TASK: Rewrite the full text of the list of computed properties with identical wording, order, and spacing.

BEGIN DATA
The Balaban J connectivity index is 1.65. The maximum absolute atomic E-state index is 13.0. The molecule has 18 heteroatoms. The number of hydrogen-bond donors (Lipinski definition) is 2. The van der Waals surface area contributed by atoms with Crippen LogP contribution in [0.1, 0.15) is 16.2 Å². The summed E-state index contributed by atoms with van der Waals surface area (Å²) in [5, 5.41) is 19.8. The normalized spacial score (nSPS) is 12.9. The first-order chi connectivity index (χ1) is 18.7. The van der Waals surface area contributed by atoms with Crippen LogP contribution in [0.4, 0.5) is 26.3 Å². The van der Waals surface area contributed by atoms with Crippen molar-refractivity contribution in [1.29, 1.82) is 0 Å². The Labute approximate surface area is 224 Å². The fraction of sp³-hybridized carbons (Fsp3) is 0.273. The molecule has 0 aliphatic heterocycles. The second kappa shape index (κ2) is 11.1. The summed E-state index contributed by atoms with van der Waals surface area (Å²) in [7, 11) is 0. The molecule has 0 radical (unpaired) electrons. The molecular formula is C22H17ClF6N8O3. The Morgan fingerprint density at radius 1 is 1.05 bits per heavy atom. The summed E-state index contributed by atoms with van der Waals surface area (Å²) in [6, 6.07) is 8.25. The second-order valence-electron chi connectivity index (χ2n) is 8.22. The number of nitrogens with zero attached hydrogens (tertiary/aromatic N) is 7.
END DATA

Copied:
The Balaban J connectivity index is 1.65. The maximum absolute atomic E-state index is 13.0. The molecule has 18 heteroatoms. The number of hydrogen-bond donors (Lipinski definition) is 2. The van der Waals surface area contributed by atoms with Crippen LogP contribution in [0.1, 0.15) is 16.2 Å². The summed E-state index contributed by atoms with van der Waals surface area (Å²) in [5, 5.41) is 19.8. The normalized spacial score (nSPS) is 12.9. The first-order chi connectivity index (χ1) is 18.7. The van der Waals surface area contributed by atoms with Crippen LogP contribution in [0.4, 0.5) is 26.3 Å². The van der Waals surface area contributed by atoms with Crippen molar-refractivity contribution in [1.29, 1.82) is 0 Å². The Labute approximate surface area is 224 Å². The fraction of sp³-hybridized carbons (Fsp3) is 0.273. The molecule has 0 aliphatic heterocycles. The second kappa shape index (κ2) is 11.1. The summed E-state index contributed by atoms with van der Waals surface area (Å²) in [7, 11) is 0. The molecule has 0 radical (unpaired) electrons. The molecular formula is C22H17ClF6N8O3. The Morgan fingerprint density at radius 1 is 1.05 bits per heavy atom. The summed E-state index contributed by atoms with van der Waals surface area (Å²) in [6, 6.07) is 8.25. The second-order valence-electron chi connectivity index (χ2n) is 8.22. The number of nitrogens with zero attached hydrogens (tertiary/aromatic N) is 7.